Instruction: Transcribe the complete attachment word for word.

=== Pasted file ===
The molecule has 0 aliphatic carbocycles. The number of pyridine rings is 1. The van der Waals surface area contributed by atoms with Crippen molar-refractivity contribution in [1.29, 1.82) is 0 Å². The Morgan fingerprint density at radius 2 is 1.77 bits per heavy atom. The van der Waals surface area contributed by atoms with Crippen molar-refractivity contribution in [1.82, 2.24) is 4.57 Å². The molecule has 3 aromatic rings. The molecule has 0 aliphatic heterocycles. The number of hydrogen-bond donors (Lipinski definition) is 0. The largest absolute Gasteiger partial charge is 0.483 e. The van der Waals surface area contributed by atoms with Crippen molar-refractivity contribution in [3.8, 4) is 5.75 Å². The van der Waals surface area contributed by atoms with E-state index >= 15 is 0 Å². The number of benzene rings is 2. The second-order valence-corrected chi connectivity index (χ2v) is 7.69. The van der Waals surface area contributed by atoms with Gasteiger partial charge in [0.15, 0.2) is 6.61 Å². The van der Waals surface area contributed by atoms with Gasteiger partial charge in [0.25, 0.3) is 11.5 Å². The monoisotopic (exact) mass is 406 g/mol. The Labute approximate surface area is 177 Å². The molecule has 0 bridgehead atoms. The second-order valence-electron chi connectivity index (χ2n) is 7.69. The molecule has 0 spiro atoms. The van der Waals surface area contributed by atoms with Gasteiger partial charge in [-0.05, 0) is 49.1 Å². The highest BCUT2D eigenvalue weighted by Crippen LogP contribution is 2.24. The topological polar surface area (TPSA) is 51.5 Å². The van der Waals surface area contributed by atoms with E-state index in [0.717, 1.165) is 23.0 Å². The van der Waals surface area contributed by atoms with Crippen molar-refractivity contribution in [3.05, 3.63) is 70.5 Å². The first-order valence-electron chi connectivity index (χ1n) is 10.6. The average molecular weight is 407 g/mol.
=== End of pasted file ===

The molecule has 0 aliphatic carbocycles. The number of pyridine rings is 1. The van der Waals surface area contributed by atoms with Crippen molar-refractivity contribution in [1.29, 1.82) is 0 Å². The Morgan fingerprint density at radius 2 is 1.77 bits per heavy atom. The van der Waals surface area contributed by atoms with Crippen molar-refractivity contribution in [1.82, 2.24) is 4.57 Å². The molecule has 3 aromatic rings. The molecule has 0 aliphatic heterocycles. The number of hydrogen-bond donors (Lipinski definition) is 0. The largest absolute Gasteiger partial charge is 0.483 e. The van der Waals surface area contributed by atoms with Crippen molar-refractivity contribution in [3.8, 4) is 5.75 Å². The van der Waals surface area contributed by atoms with E-state index >= 15 is 0 Å². The number of benzene rings is 2. The second-order valence-corrected chi connectivity index (χ2v) is 7.69. The van der Waals surface area contributed by atoms with Gasteiger partial charge in [0.15, 0.2) is 6.61 Å². The van der Waals surface area contributed by atoms with Gasteiger partial charge in [0.25, 0.3) is 11.5 Å². The monoisotopic (exact) mass is 406 g/mol. The Labute approximate surface area is 177 Å². The molecule has 0 bridgehead atoms. The second-order valence-electron chi connectivity index (χ2n) is 7.69. The molecule has 0 spiro atoms. The van der Waals surface area contributed by atoms with Gasteiger partial charge in [-0.05, 0) is 49.1 Å². The highest BCUT2D eigenvalue weighted by Crippen LogP contribution is 2.24. The topological polar surface area (TPSA) is 51.5 Å². The van der Waals surface area contributed by atoms with E-state index in [0.717, 1.165) is 23.0 Å². The van der Waals surface area contributed by atoms with Crippen molar-refractivity contribution in [3.05, 3.63) is 70.5 Å². The first-order valence-electron chi connectivity index (χ1n) is 10.6. The average molecular weight is 407 g/mol.